My latest post at The Heart of the Matter Should You Start a Homeschooling Blog? generated some thoughtful comments that I want to expound on.
Kelli from Adventures in Child Rearing commented
One of the things that I have felt a pull and a leading from the Lord about is the fact that I continually publish the “good stuff.” The point of the blog was to encourage others to get out and enjoy adventure with their family and learn together. But if I’m only blogging the good fun stuff, I am cheating my readers. They need to hear that it ain’t all pretty! Life is hard, but God can bless us if we trust Him!
You are so right, Kelli. Who wants to read a “perfect” blog written by a “perfect” mom who writes perfectly? That kind of blog is intimidating. You may bookmark her ideas and pin her photos, but you would be terrified to actually sit down over a cup of coffee with that blogger because she’s too “perfect.” You wonder how she could ever relate to the “fend for yourself” dinner your family ate that night, the gunk building up in the shower, and the mediocre homeschool lessons you’ve had this week.
News flash. That “perfect” homeschool mom is actually not perfect. You do know that, right? (And if she is perfect, then she is probably very prideful.)
However, the “perfect” blogging extreme should not be corrected by a total swing the other way. For two main reasons, we homeschool bloggers should avoid being too negative.
Public Opinion and Legal Issues
I worry when moms share too much, especially when they live in states where there’s a lot of supervision of homeschoolers. Will an education official clamp down on a family after reading their blog posts admiting they did only “life skills” and no math or reading for three weeks?
I’ve seen blog posts that outright admit to fudging on their 180 days of school.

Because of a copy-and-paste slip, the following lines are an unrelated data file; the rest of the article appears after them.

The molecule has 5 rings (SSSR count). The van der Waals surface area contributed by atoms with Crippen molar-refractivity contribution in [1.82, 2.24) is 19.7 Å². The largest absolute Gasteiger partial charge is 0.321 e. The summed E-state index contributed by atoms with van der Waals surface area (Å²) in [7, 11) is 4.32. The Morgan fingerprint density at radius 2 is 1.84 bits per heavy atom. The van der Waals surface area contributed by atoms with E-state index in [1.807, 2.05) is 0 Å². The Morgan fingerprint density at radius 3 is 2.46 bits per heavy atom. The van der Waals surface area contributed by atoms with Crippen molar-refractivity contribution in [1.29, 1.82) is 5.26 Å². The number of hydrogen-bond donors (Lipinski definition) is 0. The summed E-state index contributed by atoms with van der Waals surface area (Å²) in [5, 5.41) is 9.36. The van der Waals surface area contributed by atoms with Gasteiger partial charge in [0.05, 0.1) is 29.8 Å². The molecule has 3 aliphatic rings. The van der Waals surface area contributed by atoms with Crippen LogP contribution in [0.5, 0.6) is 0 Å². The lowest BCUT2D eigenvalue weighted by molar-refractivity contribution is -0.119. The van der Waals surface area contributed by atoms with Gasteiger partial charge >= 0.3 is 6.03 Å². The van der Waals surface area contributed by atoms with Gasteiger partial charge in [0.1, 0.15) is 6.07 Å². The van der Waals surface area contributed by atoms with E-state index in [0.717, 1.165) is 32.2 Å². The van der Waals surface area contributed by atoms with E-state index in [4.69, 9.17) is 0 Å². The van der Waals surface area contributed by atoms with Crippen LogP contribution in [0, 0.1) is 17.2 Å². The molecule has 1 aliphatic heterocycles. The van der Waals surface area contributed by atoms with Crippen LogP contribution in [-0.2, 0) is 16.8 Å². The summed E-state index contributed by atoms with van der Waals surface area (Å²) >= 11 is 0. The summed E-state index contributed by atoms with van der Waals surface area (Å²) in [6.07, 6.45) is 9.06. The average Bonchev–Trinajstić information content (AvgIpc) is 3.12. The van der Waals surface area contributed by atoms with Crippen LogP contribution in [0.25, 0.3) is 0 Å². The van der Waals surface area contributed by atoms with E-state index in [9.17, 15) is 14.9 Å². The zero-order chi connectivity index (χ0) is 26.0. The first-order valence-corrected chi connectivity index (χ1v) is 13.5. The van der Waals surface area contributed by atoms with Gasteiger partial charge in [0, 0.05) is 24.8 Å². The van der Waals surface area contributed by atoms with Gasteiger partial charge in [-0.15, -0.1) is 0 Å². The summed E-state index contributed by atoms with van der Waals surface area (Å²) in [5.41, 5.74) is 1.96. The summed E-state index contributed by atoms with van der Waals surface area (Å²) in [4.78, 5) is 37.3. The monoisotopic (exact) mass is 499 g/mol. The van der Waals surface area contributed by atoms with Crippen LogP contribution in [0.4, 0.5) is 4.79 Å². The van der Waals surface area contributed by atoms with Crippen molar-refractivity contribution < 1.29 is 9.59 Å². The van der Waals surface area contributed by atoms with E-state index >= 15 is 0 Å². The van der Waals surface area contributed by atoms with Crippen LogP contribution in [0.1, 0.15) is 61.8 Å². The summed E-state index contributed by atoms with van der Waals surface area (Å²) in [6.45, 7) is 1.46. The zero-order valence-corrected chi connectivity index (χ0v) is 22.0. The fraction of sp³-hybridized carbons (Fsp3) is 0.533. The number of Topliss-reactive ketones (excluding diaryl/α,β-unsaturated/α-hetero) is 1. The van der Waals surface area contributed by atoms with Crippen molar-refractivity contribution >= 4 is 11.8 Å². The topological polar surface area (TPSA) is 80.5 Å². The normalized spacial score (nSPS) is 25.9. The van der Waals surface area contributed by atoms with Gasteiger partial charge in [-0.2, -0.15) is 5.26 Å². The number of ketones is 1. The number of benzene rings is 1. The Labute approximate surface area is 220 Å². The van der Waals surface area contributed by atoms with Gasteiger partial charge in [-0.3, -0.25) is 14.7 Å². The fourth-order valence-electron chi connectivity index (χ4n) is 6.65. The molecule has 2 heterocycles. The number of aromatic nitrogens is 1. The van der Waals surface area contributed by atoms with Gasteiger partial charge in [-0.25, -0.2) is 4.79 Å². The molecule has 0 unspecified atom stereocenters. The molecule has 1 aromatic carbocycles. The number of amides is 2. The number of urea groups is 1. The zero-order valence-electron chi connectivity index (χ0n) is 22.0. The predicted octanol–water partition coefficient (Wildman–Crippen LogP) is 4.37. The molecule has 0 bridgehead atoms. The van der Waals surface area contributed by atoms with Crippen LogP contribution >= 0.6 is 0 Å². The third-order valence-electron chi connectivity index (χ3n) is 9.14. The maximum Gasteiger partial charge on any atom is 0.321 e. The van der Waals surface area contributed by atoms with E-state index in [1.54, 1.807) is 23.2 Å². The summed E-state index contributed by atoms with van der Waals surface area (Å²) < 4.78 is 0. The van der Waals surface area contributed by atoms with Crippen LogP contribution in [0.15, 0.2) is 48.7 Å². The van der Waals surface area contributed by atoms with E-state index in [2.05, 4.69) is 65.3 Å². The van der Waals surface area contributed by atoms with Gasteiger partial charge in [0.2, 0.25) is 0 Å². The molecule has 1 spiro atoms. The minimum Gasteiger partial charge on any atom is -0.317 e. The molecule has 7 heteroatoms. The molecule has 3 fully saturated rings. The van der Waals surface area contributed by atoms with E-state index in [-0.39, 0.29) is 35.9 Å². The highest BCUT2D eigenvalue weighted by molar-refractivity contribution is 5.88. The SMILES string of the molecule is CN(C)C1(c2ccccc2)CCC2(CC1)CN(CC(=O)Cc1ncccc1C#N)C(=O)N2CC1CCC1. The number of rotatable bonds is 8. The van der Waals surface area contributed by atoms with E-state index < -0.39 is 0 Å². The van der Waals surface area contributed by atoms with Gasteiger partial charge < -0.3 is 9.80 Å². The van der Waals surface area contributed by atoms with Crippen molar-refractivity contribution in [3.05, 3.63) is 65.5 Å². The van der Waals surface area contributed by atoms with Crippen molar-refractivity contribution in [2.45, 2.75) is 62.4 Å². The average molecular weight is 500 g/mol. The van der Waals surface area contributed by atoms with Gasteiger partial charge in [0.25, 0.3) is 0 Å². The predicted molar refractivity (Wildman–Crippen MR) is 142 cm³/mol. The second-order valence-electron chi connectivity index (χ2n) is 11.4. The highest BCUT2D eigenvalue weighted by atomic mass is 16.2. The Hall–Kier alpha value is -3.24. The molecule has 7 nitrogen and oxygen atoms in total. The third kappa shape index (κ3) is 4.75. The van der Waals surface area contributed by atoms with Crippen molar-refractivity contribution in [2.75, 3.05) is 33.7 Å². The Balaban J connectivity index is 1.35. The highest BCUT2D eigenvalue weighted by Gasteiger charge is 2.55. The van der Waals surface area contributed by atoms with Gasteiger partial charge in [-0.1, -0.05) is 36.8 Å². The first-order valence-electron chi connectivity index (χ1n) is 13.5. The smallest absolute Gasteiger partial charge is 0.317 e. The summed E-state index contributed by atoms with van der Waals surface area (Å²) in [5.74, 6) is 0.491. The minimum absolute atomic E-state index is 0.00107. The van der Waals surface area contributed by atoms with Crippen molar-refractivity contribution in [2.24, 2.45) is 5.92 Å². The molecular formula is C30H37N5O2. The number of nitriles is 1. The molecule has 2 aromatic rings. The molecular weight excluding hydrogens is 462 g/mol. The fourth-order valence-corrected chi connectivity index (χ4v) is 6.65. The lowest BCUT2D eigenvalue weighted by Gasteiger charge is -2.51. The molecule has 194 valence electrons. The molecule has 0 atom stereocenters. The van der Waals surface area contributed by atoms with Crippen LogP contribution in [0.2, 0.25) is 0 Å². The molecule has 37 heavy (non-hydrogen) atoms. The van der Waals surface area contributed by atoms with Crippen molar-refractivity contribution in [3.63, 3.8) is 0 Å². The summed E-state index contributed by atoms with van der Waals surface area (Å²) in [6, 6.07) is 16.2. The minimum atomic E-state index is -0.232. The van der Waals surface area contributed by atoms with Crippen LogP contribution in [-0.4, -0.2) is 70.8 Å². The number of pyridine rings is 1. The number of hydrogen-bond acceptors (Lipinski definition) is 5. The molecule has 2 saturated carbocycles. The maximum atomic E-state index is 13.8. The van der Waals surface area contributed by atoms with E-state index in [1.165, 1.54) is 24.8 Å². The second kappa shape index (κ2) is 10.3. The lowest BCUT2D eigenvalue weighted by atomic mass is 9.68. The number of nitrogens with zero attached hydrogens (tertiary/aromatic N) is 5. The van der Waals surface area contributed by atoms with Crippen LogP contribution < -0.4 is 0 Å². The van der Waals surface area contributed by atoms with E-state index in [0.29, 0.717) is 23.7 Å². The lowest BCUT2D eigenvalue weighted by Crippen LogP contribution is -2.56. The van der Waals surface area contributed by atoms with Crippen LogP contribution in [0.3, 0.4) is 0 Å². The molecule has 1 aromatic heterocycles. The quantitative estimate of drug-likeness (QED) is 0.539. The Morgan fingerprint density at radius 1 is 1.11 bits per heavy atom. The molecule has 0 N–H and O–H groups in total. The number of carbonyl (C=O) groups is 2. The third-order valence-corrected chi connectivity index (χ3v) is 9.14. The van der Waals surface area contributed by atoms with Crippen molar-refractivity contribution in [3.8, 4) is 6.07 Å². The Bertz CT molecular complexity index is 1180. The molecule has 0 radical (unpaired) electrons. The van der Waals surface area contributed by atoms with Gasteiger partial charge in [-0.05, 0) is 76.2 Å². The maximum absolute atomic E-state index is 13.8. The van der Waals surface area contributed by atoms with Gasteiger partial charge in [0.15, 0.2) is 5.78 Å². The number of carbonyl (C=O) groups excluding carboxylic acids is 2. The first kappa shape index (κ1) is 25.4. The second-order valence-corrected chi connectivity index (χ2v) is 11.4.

- A trip to the vet is science.
- The grocery store covers the math lesson.
- Music is done via audio CD in the car.
I’m not saying that those activities aren’t educational. I’m just wondering if a blog post that shares “insider secrets to homeschool documentation” is a smart move.
Maybe your state has very homeschool friendly laws. That’s great. But how do our bad day blog posts contribute towards the unfounded fears that we are just letting the children be raised by wolves instead of diligently teaching them? (Even if you are an unschooler, you have made a deliberate choice to educate in that way. It’s not mere laziness or ignorance.)
Do we perpetuate stereotypes with our blog posts – that homeschoolers sleep late, don’t have due dates, and have no personal discipline? We all have bad days where a lot of school just doesn’t happen, but do we need to blog about them for opponents to use as ammunition against us?
The Whiny Blog
I have a huge fear of complaining on my own blog. I personally hate whiny blogs. (Whiny people are not too fun either.) We all whine at times, but it’s annoying to always hear only negative things. Since I don’t want to become that person on my own blog, I focus on the positive.
We all have bad days. We all get discouraged, take a mental health day, yell at the kids, and serve cereal for dinner. But does it really encourage someone else to read about it?
If through the bad day you had an insight that can minister to others, then by all means share it. But if you’re just venting your frustrations or throwing a pity party, and most of your posts are like that, what kind of community are you creating?
I hope that my readers know that I do show only the good things. There’s plenty of ugly in my life that just doesn’t need to be on this blog. It’s not edifying. It’s not beneficial to anyone. Not to me. Not to you.
So we homeschool bloggers have a fine line to walk. We want to be real about the challenges of homeschooling (and parenting and homemaking) while we express proficiency to outsiders and encouragement to those who need it.
If you are a homeschool blogger, how do you ride this line between being too rosy and being too negative?